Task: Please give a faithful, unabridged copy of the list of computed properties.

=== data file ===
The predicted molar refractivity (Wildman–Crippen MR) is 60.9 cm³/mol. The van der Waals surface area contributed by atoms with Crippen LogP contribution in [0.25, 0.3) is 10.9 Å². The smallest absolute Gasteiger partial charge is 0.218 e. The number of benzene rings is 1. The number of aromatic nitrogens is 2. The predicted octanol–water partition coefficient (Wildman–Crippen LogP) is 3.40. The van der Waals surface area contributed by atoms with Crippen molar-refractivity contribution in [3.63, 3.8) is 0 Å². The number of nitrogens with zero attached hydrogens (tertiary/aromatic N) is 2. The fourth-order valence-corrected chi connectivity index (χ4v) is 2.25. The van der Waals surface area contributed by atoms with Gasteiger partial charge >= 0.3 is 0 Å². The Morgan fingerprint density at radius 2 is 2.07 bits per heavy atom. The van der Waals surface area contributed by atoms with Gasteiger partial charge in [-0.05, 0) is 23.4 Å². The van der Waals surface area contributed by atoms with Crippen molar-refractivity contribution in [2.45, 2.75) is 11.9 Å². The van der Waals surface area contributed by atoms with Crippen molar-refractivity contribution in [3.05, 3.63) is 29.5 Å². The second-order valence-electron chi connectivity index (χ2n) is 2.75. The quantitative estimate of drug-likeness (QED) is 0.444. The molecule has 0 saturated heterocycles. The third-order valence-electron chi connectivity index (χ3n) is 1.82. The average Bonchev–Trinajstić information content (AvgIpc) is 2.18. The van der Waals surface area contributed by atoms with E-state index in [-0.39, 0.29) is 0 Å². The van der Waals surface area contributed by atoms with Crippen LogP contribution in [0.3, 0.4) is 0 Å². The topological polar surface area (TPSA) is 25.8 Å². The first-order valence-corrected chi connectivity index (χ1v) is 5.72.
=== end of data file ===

The predicted molar refractivity (Wildman–Crippen MR) is 60.9 cm³/mol. The van der Waals surface area contributed by atoms with Crippen LogP contribution in [0.25, 0.3) is 10.9 Å². The smallest absolute Gasteiger partial charge is 0.218 e. The number of benzene rings is 1. The number of aromatic nitrogens is 2. The predicted octanol–water partition coefficient (Wildman–Crippen LogP) is 3.40. The van der Waals surface area contributed by atoms with Crippen molar-refractivity contribution in [3.63, 3.8) is 0 Å². The number of nitrogens with zero attached hydrogens (tertiary/aromatic N) is 2. The fourth-order valence-corrected chi connectivity index (χ4v) is 2.25. The van der Waals surface area contributed by atoms with Gasteiger partial charge >= 0.3 is 0 Å². The Morgan fingerprint density at radius 2 is 2.07 bits per heavy atom. The van der Waals surface area contributed by atoms with Gasteiger partial charge in [-0.05, 0) is 23.4 Å². The van der Waals surface area contributed by atoms with Crippen molar-refractivity contribution in [2.45, 2.75) is 11.9 Å². The van der Waals surface area contributed by atoms with Crippen molar-refractivity contribution in [3.05, 3.63) is 29.5 Å². The second-order valence-electron chi connectivity index (χ2n) is 2.75. The quantitative estimate of drug-likeness (QED) is 0.444. The molecule has 0 saturated heterocycles. The third-order valence-electron chi connectivity index (χ3n) is 1.82. The average Bonchev–Trinajstić information content (AvgIpc) is 2.18. The van der Waals surface area contributed by atoms with E-state index in [-0.39, 0.29) is 0 Å². The van der Waals surface area contributed by atoms with Crippen LogP contribution in [0.3, 0.4) is 0 Å². The topological polar surface area (TPSA) is 25.8 Å². The first-order valence-corrected chi connectivity index (χ1v) is 5.72.